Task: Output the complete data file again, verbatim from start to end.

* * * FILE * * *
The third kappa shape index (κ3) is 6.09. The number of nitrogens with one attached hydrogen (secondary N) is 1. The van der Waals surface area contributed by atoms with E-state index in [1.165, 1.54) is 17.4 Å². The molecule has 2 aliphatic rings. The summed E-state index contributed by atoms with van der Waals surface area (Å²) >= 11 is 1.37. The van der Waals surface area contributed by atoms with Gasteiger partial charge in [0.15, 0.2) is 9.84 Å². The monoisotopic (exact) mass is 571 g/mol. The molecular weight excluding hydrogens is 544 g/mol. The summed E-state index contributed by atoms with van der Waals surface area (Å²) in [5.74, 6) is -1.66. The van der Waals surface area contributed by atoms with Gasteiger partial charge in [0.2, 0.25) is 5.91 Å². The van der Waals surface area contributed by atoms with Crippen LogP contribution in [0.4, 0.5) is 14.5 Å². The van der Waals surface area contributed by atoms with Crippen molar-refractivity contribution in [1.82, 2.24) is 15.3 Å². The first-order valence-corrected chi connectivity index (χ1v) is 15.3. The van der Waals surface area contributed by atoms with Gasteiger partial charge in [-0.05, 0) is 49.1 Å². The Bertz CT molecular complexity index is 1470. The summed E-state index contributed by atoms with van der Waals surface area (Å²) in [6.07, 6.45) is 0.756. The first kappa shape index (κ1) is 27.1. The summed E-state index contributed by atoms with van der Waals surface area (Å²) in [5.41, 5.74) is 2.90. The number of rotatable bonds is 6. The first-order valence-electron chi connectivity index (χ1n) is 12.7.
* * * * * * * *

The third kappa shape index (κ3) is 6.09. The number of nitrogens with one attached hydrogen (secondary N) is 1. The van der Waals surface area contributed by atoms with E-state index in [1.165, 1.54) is 17.4 Å². The molecule has 2 aliphatic rings. The summed E-state index contributed by atoms with van der Waals surface area (Å²) >= 11 is 1.37. The van der Waals surface area contributed by atoms with Gasteiger partial charge in [0.15, 0.2) is 9.84 Å². The monoisotopic (exact) mass is 571 g/mol. The molecular weight excluding hydrogens is 544 g/mol. The summed E-state index contributed by atoms with van der Waals surface area (Å²) in [5.74, 6) is -1.66. The van der Waals surface area contributed by atoms with Gasteiger partial charge in [0.2, 0.25) is 5.91 Å². The van der Waals surface area contributed by atoms with Crippen LogP contribution in [0.4, 0.5) is 14.5 Å². The van der Waals surface area contributed by atoms with Crippen molar-refractivity contribution in [1.82, 2.24) is 15.3 Å². The first-order valence-corrected chi connectivity index (χ1v) is 15.3. The van der Waals surface area contributed by atoms with Gasteiger partial charge in [-0.05, 0) is 49.1 Å². The Bertz CT molecular complexity index is 1470. The summed E-state index contributed by atoms with van der Waals surface area (Å²) in [6.07, 6.45) is 0.756. The first kappa shape index (κ1) is 27.1. The summed E-state index contributed by atoms with van der Waals surface area (Å²) in [5.41, 5.74) is 2.90. The number of rotatable bonds is 6. The first-order valence-electron chi connectivity index (χ1n) is 12.7.